THE B52 bomber is an old brute of a plane flown by young, Boy Scout-ish crews. The aircraft wheeled out for inspection in Guam on February 8th carries its history on its matte blank fuselage. Its tail number indicates that it was built in 1960, meaning that it joined scores of others that pounded Vietnam and Cambodia in the 1960s and 1970s. A painted K near the nose means that the same airframe has flown missions over Syria and Iraq, in the seemingly unending wars of today. 

Captain Joseph Trench Niez, its clean-cut 28-year old navigation officer, decodes the bomb-shaped stickers on the fuselage for your blogger, one of four journalists travelling in the Asia-Pacific with the chairman of the joint chiefs, General Joseph Dunford. Those marked “Winchester” signal a mission on which all munitions were dropped. That could mean 14 separate bombs carried in the B52’s belly and on pods that hang from its long, drooping, albatross wings.

The captain shows off the modern bomb-bay technology that allows guided weapons to be dropped from this ancient plane. “This aircraft is very dated, very analogue. But the part that makes it the best is the history of the plane,” explains the young officer. “We’re the third generation to fly this plane, which is incredible.”

The contrast between the decades of violence dealt out by this plane and the earnestness of its crew is striking, but this is not a moment for prim intakes of breath. If you believe the world is safer, on balance, when America can credibly deter all other powers on earth, this is what deterrence looks like. It is not neat or surgical. Deterrence is a great scarred old whale of a bomber which may or may not have nuclear munitions ready to load. The line from officers on Guam is: “We can neither confirm nor deny the presence of nuclear weapons”.

This B52 is one of six currently stationed at Andersen Air Force Base, within range of North Korea’s ballistic missiles. Guam, an American tropical outpost annexed at the end of the 19th century, has been threatened by name by the Stalinist despot of North Korea, Kim Jong Un. A THAAD anti-missile battery sits somewhere out of sight behind the scrubby trees that line this vast airfield, providing anti-missile defence for the island.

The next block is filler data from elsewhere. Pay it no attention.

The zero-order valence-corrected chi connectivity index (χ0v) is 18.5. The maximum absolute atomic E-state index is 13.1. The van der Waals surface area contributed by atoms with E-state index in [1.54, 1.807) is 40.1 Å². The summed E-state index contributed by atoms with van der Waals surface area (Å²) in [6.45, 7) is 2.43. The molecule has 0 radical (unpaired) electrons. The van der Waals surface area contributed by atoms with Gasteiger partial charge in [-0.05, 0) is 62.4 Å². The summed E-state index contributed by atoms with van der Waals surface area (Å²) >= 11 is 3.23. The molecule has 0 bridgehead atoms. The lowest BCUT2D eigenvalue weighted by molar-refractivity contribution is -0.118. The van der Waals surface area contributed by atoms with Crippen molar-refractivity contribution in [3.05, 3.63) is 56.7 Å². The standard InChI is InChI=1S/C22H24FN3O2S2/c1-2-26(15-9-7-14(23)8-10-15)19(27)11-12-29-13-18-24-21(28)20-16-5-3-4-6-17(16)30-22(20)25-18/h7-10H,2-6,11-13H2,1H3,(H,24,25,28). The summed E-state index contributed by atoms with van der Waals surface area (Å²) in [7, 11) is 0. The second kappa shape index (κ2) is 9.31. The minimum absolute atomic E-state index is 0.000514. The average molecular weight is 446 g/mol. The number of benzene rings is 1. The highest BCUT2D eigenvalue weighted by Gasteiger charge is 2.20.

To hazard a personal note, your reporter saw his first B52 from far below, while reporting from northern Afghanistan in November 2001. Standing on the banks of a river with Northern Alliance fighters, merchants and villagers with horses and camels, he watched a range of hills across the valley quiver then erupt in columns of smoke and dust as Taliban positions were bombed, as if an earthquake had been dropped from the sky. He remembers looking at the bombers and imagining their crews drinking coffee and talking about college football, and thinking about how impossibly remote they were. He also remembers being glad to see them.

Captain Trench Niez was 12 when the Afghan war began. In person, the crews are as all-American as imagined. Travel enough with the military, and the toughness of today’s troops and officers jumps out. America’s armed forces are led by men with three, four or more combat tours behind them, who do not flinch from warning foes like the Islamic State to “surrender or die”, if needs be in hand-to-hand combat.

Yet these are also armed forces sure of their moral purpose. Though officers talk of maintaining such superiority in the air, sea and space that their troops never have to wage a fair fight, they are adamant that America seeks a clean fight, or as clean a fight as is practical—and admits its mistakes when they occur, unlike other countries.

Some of the stickers on the bomber fuselage are marked with “x10”. This means that leaflets rather than bombs were dropped, for instance telling civilian drivers of fuel tankers that their convoy is about to be bombed.